Eight Days a Week by Amber L. Johnson




Eight Days a Week


by Amber L. Johnson







A "manny" should always mind his own business. And he definitely shouldn’t fall in love with his boss.  










Release Date: November 6 , 2014



Genre: Romance / Contemporary


ISBN e-book: 978-1-61213-329-4




Available from: Amazon, Kobo, Barnes and Noble, and TWCS PH




Eight-Days-a-Week-3D-Bookstack-2



~~SUMMARY~~



Gwen Stone has secrets she’s not ready to reveal. After a recent promotion at work, she needs a caretaker for her children. She’s frenzied and in a lurch and pretty much ready to hire the first person who comes along. So she does.

Andrew Lyons needs to get out of his sister’s apartment, and a Craigslist posting may be the answer to his prayers. But what he thought was an ad for a room rental turns into a job offer he can’t refuse. Accepting the nanny position could change his life, if only he had a clue how to be a grownup.

A working mother, a shirtless “manny” who looks good in a towel, two children who need more than a babysitter, and hours of kids’ TV can only spell disaster for everyone involved. Because a manny should always mind his own business. And he definitely shouldn’t fall in love with his boss.

 











~~ABOUT THE AUTHOR~~


AuthPhot


Amber is a full-time mom and a full-time wife who is employed full time and writes when she can. She believes in Happily Ever Afters that occur every day—despite the obstacles real life serves up on a regular basis. Or perhaps they’re sweeter simply because of them. She always has two rubber bands on her wrist, a song in her head, and too much creamer in her coffee cup that reads ‘Cocoa,’ because she’s a rebel.

If she’s not at her desk, with her boys, or behind the computer, she’s supporting live music with her arms raised above her head and her eyes closed, waiting for the drop.

 













~~CONNECT WITH THE AUTHOR~~







Praise for Eight Days a Week


"Laugh-out-loud story about a guy who goes to look at a room to rent and discovers it comes with a job - that of live-in nanny to two damaged kids. So Andrew Lyons accidentally becomes the "manny". Written in his POV, this book chronicles his hilarious escapades as he looks after and grows to love Bree and Brady, and his employer, Gwen. His pranks and spot-on observations about kids' TV shows had me giggling, but there were a few serious moments worthy of a sniffle as well. The star of the show may be Don, though - you'll just have to read this book to find out about him! Highly recommended."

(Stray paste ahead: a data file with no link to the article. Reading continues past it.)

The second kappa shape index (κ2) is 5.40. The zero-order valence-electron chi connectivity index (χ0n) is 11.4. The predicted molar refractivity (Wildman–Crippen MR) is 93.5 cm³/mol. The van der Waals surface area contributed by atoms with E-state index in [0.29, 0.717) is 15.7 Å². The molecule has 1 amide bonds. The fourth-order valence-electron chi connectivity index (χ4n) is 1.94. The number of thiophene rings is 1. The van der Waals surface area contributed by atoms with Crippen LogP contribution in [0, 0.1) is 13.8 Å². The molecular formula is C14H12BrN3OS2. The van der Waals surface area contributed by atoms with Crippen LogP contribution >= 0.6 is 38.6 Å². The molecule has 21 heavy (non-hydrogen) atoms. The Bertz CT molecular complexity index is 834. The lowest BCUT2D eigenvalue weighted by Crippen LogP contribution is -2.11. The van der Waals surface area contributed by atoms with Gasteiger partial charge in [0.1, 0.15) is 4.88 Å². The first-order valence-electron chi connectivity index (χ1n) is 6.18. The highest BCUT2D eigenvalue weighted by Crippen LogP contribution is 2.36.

- Andrea Goodreads Review






Guest Post (http://www.bookenticer.com):

A "manny" should always mind his own business. And he definitely shouldn’t fall in love with his boss. Out of all of the "forbidden love" angles out there, why did you decide to go for the Manny/Mother theme?

What’s so intriguing about a Manny and a mom? When the idea first hit me I was thinking of story lines that hadn’t been explored to death. I’d read a lot of summaries for books about female care takers falling for their bosses – these men who were raising children on their own and in need of a female presence in their home. The girls always had a mothering instinct about them and bonded with the kids while trying to fight a growing attraction for the man who paid them to live in his house.

What I wanted to do was look at it from a different perspective. What if you had a guy with no instinct whatsoever who moved into a house for a less than honest reason, and flat out thought he’d bang his boss with no repercussions? It was, in my opinion, the exact opposite of the female nanny situation because that character is usually wise beyond her years and well-schooled. She’s usually incredibly mature.

Andrew is a 13 year old stuck in a hot guy’s body. He has no idea what he’s doing and in order to be what this family needs, he has to find his way all by himself because it appears that the mom hasn’t got a clue how to raise these kids either.

What would happen if the many fell in love with the kids first? What if they taught him what true family is because he’s run away from family his entire life and never felt that kind of acceptance?

Both Andrew and Gwen have family issues that arise from their upbringing. I felt like both of them were looking for something but they didn’t know what it was until they were knee-deep in caring for two children who needed a family more than anything. It’s not an instant realization. It just makes sense in the end.

1 comment:

  1. Thank you for having me on your blog and for being part of the Eight Days a Week tour!

    xoxoxo

    Amber

    ReplyDelete

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